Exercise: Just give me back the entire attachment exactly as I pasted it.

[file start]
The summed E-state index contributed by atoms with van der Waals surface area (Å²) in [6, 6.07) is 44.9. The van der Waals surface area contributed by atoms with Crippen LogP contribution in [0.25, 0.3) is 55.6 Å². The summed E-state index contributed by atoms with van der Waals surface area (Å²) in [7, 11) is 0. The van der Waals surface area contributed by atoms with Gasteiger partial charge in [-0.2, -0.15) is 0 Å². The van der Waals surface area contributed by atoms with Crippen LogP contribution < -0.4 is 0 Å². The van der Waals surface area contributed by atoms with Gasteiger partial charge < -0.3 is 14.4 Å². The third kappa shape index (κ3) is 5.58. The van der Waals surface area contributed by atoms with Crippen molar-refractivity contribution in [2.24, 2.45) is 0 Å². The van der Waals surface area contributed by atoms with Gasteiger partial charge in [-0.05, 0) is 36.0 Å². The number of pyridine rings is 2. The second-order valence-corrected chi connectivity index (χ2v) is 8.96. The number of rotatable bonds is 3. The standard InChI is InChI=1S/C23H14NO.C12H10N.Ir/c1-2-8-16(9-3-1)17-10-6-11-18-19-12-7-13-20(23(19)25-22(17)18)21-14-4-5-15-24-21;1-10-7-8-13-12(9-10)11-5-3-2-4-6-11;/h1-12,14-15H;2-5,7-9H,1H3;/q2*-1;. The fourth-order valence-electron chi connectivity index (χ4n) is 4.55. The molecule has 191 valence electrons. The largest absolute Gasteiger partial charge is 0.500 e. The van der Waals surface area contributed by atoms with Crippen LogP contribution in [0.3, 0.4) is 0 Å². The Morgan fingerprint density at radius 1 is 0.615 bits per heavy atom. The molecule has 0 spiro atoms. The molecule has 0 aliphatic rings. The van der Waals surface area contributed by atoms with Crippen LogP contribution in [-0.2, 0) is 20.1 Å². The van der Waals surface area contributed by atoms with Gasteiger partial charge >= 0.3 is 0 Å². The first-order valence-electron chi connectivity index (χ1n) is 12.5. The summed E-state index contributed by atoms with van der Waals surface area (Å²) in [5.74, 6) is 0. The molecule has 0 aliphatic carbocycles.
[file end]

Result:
The summed E-state index contributed by atoms with van der Waals surface area (Å²) in [6, 6.07) is 44.9. The van der Waals surface area contributed by atoms with Crippen LogP contribution in [0.25, 0.3) is 55.6 Å². The summed E-state index contributed by atoms with van der Waals surface area (Å²) in [7, 11) is 0. The van der Waals surface area contributed by atoms with Gasteiger partial charge in [-0.2, -0.15) is 0 Å². The van der Waals surface area contributed by atoms with Crippen LogP contribution < -0.4 is 0 Å². The van der Waals surface area contributed by atoms with Gasteiger partial charge < -0.3 is 14.4 Å². The third kappa shape index (κ3) is 5.58. The van der Waals surface area contributed by atoms with Crippen molar-refractivity contribution in [2.24, 2.45) is 0 Å². The van der Waals surface area contributed by atoms with Gasteiger partial charge in [-0.05, 0) is 36.0 Å². The number of pyridine rings is 2. The second-order valence-corrected chi connectivity index (χ2v) is 8.96. The number of rotatable bonds is 3. The standard InChI is InChI=1S/C23H14NO.C12H10N.Ir/c1-2-8-16(9-3-1)17-10-6-11-18-19-12-7-13-20(23(19)25-22(17)18)21-14-4-5-15-24-21;1-10-7-8-13-12(9-10)11-5-3-2-4-6-11;/h1-12,14-15H;2-5,7-9H,1H3;/q2*-1;. The fourth-order valence-electron chi connectivity index (χ4n) is 4.55. The molecule has 191 valence electrons. The largest absolute Gasteiger partial charge is 0.500 e. The van der Waals surface area contributed by atoms with Crippen LogP contribution in [0.3, 0.4) is 0 Å². The Morgan fingerprint density at radius 1 is 0.615 bits per heavy atom. The molecule has 0 spiro atoms. The molecule has 0 aliphatic rings. The van der Waals surface area contributed by atoms with Crippen LogP contribution in [-0.2, 0) is 20.1 Å². The van der Waals surface area contributed by atoms with Gasteiger partial charge >= 0.3 is 0 Å². The first-order valence-electron chi connectivity index (χ1n) is 12.5. The summed E-state index contributed by atoms with van der Waals surface area (Å²) in [5.74, 6) is 0. The molecule has 0 aliphatic carbocycles.